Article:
At the top of his professional game at Boston’s Brigham and Women’s Hospital and on the Harvard Medical School faculty but at a personal nadir after the death of his wife, cardiologist Graboys began presenting physical and mental signs he at first wrote off as after-effects of prolonged stress and exhaustion. Despite his best efforts to control the situation, first through denial, then by reducing his private-practice patient load, the symptoms doggedly progressed. In the meantime, he remarried. But when he passed out on the wedding day, he knew his problems were more serious than he wanted to admit. Before long, he was diagnosed with the double whammy of Parkinson’s disease and Lewy body dementia, an associated degenerative disease. In this stirring and chilling memoir, he takes an unblinking look at himself as his mind and body suffer unrelenting hits from those progressive illnesses. An unforgettable doctor-as-patient account, including reflections by Graboys’ daughters, sons-in-law, and members of the families blended by his marriage. --Donna Chavez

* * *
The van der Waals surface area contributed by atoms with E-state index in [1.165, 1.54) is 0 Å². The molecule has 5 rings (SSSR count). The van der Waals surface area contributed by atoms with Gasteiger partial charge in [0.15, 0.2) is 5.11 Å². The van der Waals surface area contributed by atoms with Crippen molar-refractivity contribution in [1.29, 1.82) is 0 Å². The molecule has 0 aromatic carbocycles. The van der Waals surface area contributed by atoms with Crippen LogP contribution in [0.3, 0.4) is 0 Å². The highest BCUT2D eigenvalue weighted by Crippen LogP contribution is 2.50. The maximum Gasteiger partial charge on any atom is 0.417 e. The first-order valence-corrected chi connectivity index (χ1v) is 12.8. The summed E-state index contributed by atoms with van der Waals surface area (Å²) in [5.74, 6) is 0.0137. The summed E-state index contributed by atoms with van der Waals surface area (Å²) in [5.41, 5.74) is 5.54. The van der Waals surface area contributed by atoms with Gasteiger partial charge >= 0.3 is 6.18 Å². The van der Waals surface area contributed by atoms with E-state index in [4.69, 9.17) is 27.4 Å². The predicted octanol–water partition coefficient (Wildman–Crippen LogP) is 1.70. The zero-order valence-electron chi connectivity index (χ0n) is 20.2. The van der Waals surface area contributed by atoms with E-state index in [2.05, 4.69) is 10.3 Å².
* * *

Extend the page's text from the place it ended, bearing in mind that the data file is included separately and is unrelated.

--This text refers to an out of print or unavailable edition of this title.
Beautifully written, searingly honest . . . lets us see the impact of serious illness on a man who is both doctor and patient.”Rabbi Harold Kushner, author of When Bad Things Happen to Good People
"[A] stirring and chilling memoir...an unforgettable doctor-as-patient account."--Booklist
"Doctors get seriously ill just like ordinary people, and some of them never recover from the shock. If of a literary bent, they are often moved to reflect for posterity on this disruption of the natural order, detailing their former hubris and the enlightening misery of health care experienced from the other side of the bed. Against this generally lackluster collection of memoirs, Dr. Thomas Graboys's stands out as a small wonder. Unsentimental and unpretentious, it manages to hit all its marks effortlessly, creating a version of the old fable as touching, educational and inspiring as if it had never been told before."- Abigail Zuger, The New York Times